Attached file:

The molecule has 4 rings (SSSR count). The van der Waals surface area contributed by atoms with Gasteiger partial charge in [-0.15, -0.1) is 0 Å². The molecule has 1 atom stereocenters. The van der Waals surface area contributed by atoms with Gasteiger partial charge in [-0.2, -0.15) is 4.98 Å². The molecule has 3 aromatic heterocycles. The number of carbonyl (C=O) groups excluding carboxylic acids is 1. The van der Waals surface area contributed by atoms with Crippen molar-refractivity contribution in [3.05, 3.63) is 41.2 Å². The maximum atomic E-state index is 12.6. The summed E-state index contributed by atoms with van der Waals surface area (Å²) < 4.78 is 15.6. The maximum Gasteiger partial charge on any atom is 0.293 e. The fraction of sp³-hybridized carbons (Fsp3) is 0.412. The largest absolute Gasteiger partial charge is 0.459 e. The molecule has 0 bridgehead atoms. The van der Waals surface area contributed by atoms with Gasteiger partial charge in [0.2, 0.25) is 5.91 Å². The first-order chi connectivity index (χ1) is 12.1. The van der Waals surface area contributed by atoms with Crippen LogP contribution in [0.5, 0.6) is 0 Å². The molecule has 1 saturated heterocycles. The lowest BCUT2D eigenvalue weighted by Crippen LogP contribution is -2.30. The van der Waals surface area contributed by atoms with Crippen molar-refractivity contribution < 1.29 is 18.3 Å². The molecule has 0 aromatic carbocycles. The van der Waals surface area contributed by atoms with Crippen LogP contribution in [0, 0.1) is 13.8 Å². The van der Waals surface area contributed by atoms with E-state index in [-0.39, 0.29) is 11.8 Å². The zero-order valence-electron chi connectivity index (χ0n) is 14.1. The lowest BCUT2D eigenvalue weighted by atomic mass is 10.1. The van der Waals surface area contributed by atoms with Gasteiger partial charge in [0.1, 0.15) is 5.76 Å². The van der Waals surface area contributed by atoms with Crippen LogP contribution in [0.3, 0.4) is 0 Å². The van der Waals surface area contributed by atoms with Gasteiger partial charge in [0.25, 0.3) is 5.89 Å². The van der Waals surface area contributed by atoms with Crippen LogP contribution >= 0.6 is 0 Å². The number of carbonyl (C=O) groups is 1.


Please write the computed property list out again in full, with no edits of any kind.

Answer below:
The molecule has 4 rings (SSSR count). The van der Waals surface area contributed by atoms with Gasteiger partial charge in [-0.15, -0.1) is 0 Å². The molecule has 1 atom stereocenters. The van der Waals surface area contributed by atoms with Gasteiger partial charge in [-0.2, -0.15) is 4.98 Å². The molecule has 3 aromatic heterocycles. The number of carbonyl (C=O) groups excluding carboxylic acids is 1. The van der Waals surface area contributed by atoms with Crippen molar-refractivity contribution in [3.05, 3.63) is 41.2 Å². The maximum atomic E-state index is 12.6. The summed E-state index contributed by atoms with van der Waals surface area (Å²) < 4.78 is 15.6. The maximum Gasteiger partial charge on any atom is 0.293 e. The fraction of sp³-hybridized carbons (Fsp3) is 0.412. The largest absolute Gasteiger partial charge is 0.459 e. The molecule has 0 bridgehead atoms. The van der Waals surface area contributed by atoms with Gasteiger partial charge in [0.2, 0.25) is 5.91 Å². The first-order chi connectivity index (χ1) is 12.1. The van der Waals surface area contributed by atoms with Crippen LogP contribution in [0.5, 0.6) is 0 Å². The molecule has 1 saturated heterocycles. The lowest BCUT2D eigenvalue weighted by Crippen LogP contribution is -2.30. The van der Waals surface area contributed by atoms with Crippen molar-refractivity contribution < 1.29 is 18.3 Å². The molecule has 0 aromatic carbocycles. The van der Waals surface area contributed by atoms with Crippen LogP contribution in [0, 0.1) is 13.8 Å². The van der Waals surface area contributed by atoms with E-state index in [-0.39, 0.29) is 11.8 Å². The zero-order valence-electron chi connectivity index (χ0n) is 14.1. The lowest BCUT2D eigenvalue weighted by atomic mass is 10.1. The van der Waals surface area contributed by atoms with Gasteiger partial charge in [0.1, 0.15) is 5.76 Å². The van der Waals surface area contributed by atoms with Crippen LogP contribution in [0.3, 0.4) is 0 Å². The van der Waals surface area contributed by atoms with Gasteiger partial charge in [0.25, 0.3) is 5.89 Å². The van der Waals surface area contributed by atoms with Crippen LogP contribution >= 0.6 is 0 Å². The number of carbonyl (C=O) groups is 1.